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This eBook from the Gutenberg Project consists of approximately 142 pages of information about Ways of Wood Folk.

X. CH’GEEGEE-LOKH-SIS.

[Illustration]

That is the name which the northern Indians give to the black-capped tit-mouse, or chickadee.  “Little friend Ch’geegee” is what it means; for the Indians, like everybody else who knows Chickadee, are fond of this cheery little brightener of the northern woods.  The first time I asked Simmo what his people called the bird, he answered with a smile.  Since then I have asked other Indians, and always a smile, a pleased look lit up the dark grim faces as they told me.  It is another tribute to the bright little bird’s influence.

Chickadee wears well.  He is not in the least a creature of moods.  You step out of your door some bright morning, and there he is among the shrubs, flitting from twig to twig; now hanging head down from the very tip to look into a terminal bud; now winding upward about a branch, looking industriously into every bud and crevice.  An insect must hide well to escape those bright eyes.  He is helping you raise your plants.  He looks up brightly as you approach, hops fearlessly down and looks at you with frank, innocent eyes. Chick a dee dee dee dee!  Tsic a de-e-e?—­this last with a rising inflection, as if he were asking how you were, after he had said good-morning.  Then he turns to his insect hunting again, for he never wastes more than a moment talking.  But he twitters sociably as he works.

You meet him again in the depths of the wilderness.  The smoke of your camp fire has hardly risen to the spruce tops when close beside you sounds the same cheerful greeting and inquiry for your health.  There he is on the birch twig, bright and happy and fearless!  He comes down by the fire to see if anything has boiled over which he may dispose of.  He picks up gratefully the crumbs you scatter at your feet.  He trusts you.—­See! he rests a moment on the finger you extend, looks curiously at the nail, and sounds it with his bill to see if it shelters any harmful insect.  Then he goes back to his birch twigs.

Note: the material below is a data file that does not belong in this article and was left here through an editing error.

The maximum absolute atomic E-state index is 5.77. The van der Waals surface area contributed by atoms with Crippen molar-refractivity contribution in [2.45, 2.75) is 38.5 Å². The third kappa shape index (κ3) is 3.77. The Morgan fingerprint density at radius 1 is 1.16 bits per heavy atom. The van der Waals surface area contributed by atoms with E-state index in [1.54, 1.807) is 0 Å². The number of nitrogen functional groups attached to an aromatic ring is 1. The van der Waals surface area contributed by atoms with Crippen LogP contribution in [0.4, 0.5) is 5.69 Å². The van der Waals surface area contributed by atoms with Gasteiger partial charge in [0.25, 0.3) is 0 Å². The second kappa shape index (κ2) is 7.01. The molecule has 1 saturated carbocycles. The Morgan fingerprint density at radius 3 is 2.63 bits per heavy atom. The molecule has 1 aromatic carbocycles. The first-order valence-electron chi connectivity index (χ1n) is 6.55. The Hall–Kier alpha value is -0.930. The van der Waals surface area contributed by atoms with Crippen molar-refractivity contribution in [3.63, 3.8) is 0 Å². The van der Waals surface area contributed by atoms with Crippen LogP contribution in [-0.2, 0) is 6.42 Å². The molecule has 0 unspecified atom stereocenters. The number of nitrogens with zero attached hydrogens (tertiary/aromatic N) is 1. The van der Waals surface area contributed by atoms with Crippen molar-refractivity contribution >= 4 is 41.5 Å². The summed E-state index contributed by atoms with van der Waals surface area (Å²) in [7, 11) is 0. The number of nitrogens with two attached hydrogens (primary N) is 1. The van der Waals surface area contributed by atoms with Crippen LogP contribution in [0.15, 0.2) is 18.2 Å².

On summer days he never overflows with the rollicksomeness of bobolink and oriole, but takes his abundance in quiet contentment.  I suspect it is because he works harder winters, and his enjoyment is more deep than theirs.  In winter when the snow lies deep, he is the life of the forest.  He calls to you from the edges of the bleak caribou barrens, and his greeting somehow suggests the May.  He comes into your rude bark camp, and eats of your simple fare, and leaves a bit of sunshine behind him.  He goes with you, as you force your way heavily through the fir thickets on snowshoes.  He is hungry, perhaps, like you, but his note is none the less cheery and hopeful.

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